Let's say we have two classes, Foo and Foo Sub, each in a different file, foo.rb and foo_sub.rb respectively.

foo.rb:

require "foo_sub"
class Foo
    def foo
        FooSub.SOME_CONSTANT
    end
end

foo_sub.rb:

require "foo"
class FooSub < Foo
    SOME_CONSTANT = 1
end

This isn't going to work due to the circular dependency - we can't define either class without the other. There are various solutions that I've seen. Two of them I want to avoid - namely, putting them in the same file and removing the circular dependency. So, the only other solution I've found is a forward declaration:

foo.rb:

class Foo
end
require "foo_sub"
class Foo
    def foo
        FooSub.SOME_CONSTANT
    end
end

foo_sub.rb

require "foo"
class FooSub < Foo
    SOME_CONSTANT = 1
end

Unfortunately, I can't get the same thing to work if I have three files:

foo.rb:

class Foo
end
require "foo_sub_sub"
class Foo
    def foo
        FooSubSub.SOME_CONSTANT
    end
end

foo_sub.rb:

require "foo"
class FooSub < Foo
end

foo_sub_sub.rb:

require "foo_sub"
class FooSubSub < FooSub
    SOME_CONSTANT = 1
end

If I require foo_sub.rb, then FooSub is an uninitialized constant in foo_sub_sub.rb. Any ideas how to get around this without putting them in the same file nor removing the circular dependency?

up vote 15 down vote accepted

If you need to access a subclass from a superclass then there's a good chance that your model is broken (i.e. it should be one class).

That said, there are a couple of obvious solutions:

1) just create a file that requires the foo files:

all_foos.rb:

require "foo.rb"
require "foo_sub.rb"

and remove the requires from foo.rb and foo_sub.rb.

2) remove the require from foo.rb

3) remove the require from foo_sub.rb and put the require in foo.rb after the class definition.

Ruby isn't C++, it won't complain about FooSub.SOME_CONSTANT until you call Foo#foo() ;)

  • well.. Then from where to require all_foos.rb in your first solution ? – Arup Rakshit Jul 18 '15 at 14:30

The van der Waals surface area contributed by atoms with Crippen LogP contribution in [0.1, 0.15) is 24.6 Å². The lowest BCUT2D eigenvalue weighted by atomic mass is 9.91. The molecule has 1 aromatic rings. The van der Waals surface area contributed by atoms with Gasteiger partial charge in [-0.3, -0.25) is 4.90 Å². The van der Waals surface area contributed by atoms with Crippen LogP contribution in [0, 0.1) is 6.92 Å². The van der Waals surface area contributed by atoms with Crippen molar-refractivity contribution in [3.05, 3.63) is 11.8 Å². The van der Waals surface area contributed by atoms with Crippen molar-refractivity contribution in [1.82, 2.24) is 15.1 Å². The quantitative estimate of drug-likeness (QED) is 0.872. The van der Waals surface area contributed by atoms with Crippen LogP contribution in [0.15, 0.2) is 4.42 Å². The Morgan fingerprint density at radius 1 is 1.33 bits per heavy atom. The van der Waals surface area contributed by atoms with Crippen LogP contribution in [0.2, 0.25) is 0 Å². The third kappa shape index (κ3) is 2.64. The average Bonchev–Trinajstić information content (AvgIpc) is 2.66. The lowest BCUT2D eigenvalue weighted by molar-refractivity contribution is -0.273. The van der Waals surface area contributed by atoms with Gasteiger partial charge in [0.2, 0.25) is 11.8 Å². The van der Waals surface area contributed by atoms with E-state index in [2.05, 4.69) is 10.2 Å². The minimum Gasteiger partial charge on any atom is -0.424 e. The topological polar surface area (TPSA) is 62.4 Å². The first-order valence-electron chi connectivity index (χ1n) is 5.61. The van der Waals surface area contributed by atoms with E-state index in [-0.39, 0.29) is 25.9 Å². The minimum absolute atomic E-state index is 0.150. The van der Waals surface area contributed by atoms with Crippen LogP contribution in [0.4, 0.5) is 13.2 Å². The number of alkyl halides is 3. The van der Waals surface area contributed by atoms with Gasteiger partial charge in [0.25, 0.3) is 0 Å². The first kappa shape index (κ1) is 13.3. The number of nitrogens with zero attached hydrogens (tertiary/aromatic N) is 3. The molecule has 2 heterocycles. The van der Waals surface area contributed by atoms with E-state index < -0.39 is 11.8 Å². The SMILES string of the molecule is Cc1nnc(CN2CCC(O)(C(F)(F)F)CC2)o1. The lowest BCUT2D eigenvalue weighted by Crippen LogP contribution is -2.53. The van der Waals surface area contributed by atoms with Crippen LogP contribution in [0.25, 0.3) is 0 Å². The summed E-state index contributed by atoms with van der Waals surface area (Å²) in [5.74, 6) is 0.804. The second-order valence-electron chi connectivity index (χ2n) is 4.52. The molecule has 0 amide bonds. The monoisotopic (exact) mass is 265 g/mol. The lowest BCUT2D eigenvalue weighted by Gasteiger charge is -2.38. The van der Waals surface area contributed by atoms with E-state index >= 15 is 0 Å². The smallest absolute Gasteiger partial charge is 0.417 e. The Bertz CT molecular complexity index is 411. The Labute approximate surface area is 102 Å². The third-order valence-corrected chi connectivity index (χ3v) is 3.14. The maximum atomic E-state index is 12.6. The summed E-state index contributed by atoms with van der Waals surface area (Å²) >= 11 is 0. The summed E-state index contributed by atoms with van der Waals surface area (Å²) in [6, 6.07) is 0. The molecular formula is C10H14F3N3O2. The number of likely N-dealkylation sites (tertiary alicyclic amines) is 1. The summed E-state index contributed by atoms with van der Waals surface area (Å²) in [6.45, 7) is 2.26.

• In the code that uses these classes. – Jules Jul 19 '15 at 10:20

Another decent option is to use the autoload feature of Ruby.

It works like this:

 module MyModule
      autoload :Class1, File.join(File.dirname(__FILE__), *%w[my_module class1.rb])
      autoload :Class2, File.join(File.dirname(__FILE__), *%w[my_module class2.rb])
      # Code for MyModule here
 end

and is described well here:

http://talklikeaduck.denhaven2.com/2009/04/06/all-that-you-might-require

Sandi Metz explains one solution to this problem and how to solve it really nicely in her book Practical Object-Oriented Design in Ruby (POODA).

What she suggests (and I'm inclined to agree with as its worked the best for me so far), is to inject the sub-class FooSub into the master class Foo.

This would be done in foo.rb with:

1   class Foo
2     def initialize(foo_sub:)
3     end
4   end

to maintain clean code, and keep it easily changeable, you would then wrap the foo_sub in a wrapper method so your class now looks like this:

1   class Foo
2
3     attr_reader :foo_sub
4
5     def initialize(foo_sub:)
6       @foo_sub = foo_sub
7     end
8   end

(here, the attr_reader is setting up a method called foo_sub and then whatever is passed into the value of the initialize hash is an instance of foo_sub, therefore @foo_sub (line 6), can be set to the value of the method foo_sub).

You can now have your FooSub class with no requires, making it independent of anything:

1   class FooSub
2     SOME_CONSTANT = 1
3   end

and you can add a method to your Foo class that has access to #SOME_CONSTANT:

1   class Foo
2
3     attr_reader :foo_sub
4
5     def initialize(foo_sub:)
6       @foo_sub = foo_sub
7     end
8     
9     def foo
10      foo_sub.SOME_CONSTANT
11    end
12  end

In actuality, with this, you're setting up a method that returns the instance of foo_sub @foo_sub (that is injected at the initialize), with the method #SOME_CONSTANT appended onto it. Your class just expects whatever is injected in at the initialize to respond to #SOME_CONSTANT. SO for it to work you would have to inject you FooSub class when setting up Foo in a REPL (e.g IRB or PRY):

PRY
[1]>   require 'foo'
[2]>   => true
[3]>   require 'foo_sub'
[4]>   => true
[5]>   foo_sub = FooSub.new
[6]>   => #<FooSub:0x007feb91157140>
[7]>   foo = Foo.new(foo_sub: foo_sub)
[8]>   => #<Foo:0x007feb91157735 @foo_sub=FooSub:0x007feb91157140>
[9]>   foo.foo
[10]>  => 1

if, however, you injected something else, you'd end up with:

PRY
[1]>   require 'foo'
[2]>   => true
[3]>   require 'foo_sub'
[4]>   => true
[5]>   foo_sub = FooSub.new
[6]>   => #<FooSub:0x007feb91157140>
[7]>   foo = Foo.new(foo_sub: 'something else as a string')
[8]>   => #<Foo:0x007feb91157735 @foo_sub='something else as a string'>
[9]>   foo.foo
[10]>  => UNDEFINED CONSTANT #SOME_CONSTANT ERROR MESSAGE

I don't know what the actual error message would read on line 10 but think along those lines. This error would of occurred because you'd have effectively tried to run the method #SOME_CONSTANT on the string 'something else as a string' or 'something else as a string'.SOME_CONSTANT which would obviously not work.

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